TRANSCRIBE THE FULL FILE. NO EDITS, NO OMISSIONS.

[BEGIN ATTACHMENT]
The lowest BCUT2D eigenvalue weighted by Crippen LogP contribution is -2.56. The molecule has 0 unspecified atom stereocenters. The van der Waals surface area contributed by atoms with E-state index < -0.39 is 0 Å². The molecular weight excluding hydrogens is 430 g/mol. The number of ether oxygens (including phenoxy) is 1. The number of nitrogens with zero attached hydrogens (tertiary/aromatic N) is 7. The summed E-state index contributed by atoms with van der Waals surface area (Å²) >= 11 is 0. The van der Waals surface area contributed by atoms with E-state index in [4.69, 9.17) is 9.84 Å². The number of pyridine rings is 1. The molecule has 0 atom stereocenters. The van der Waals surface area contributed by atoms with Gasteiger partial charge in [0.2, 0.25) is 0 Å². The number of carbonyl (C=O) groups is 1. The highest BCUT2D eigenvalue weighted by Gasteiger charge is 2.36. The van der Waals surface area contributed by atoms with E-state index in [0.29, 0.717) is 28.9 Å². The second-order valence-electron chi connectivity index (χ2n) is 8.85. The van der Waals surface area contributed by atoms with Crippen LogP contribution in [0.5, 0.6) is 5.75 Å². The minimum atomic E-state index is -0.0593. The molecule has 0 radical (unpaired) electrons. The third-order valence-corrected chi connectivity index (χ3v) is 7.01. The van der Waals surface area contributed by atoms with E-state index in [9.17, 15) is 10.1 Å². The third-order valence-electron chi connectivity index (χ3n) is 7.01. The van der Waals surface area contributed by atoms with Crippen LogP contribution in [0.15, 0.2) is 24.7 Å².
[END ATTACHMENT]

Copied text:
The lowest BCUT2D eigenvalue weighted by Crippen LogP contribution is -2.56. The molecule has 0 unspecified atom stereocenters. The van der Waals surface area contributed by atoms with E-state index < -0.39 is 0 Å². The molecular weight excluding hydrogens is 430 g/mol. The number of ether oxygens (including phenoxy) is 1. The number of nitrogens with zero attached hydrogens (tertiary/aromatic N) is 7. The summed E-state index contributed by atoms with van der Waals surface area (Å²) >= 11 is 0. The van der Waals surface area contributed by atoms with E-state index in [4.69, 9.17) is 9.84 Å². The number of pyridine rings is 1. The molecule has 0 atom stereocenters. The van der Waals surface area contributed by atoms with Gasteiger partial charge in [0.2, 0.25) is 0 Å². The number of carbonyl (C=O) groups is 1. The highest BCUT2D eigenvalue weighted by Gasteiger charge is 2.36. The van der Waals surface area contributed by atoms with E-state index in [0.29, 0.717) is 28.9 Å². The second-order valence-electron chi connectivity index (χ2n) is 8.85. The van der Waals surface area contributed by atoms with Crippen LogP contribution in [0.5, 0.6) is 5.75 Å². The minimum atomic E-state index is -0.0593. The molecule has 0 radical (unpaired) electrons. The third-order valence-corrected chi connectivity index (χ3v) is 7.01. The van der Waals surface area contributed by atoms with E-state index in [9.17, 15) is 10.1 Å². The third-order valence-electron chi connectivity index (χ3n) is 7.01. The van der Waals surface area contributed by atoms with Crippen LogP contribution in [0.15, 0.2) is 24.7 Å².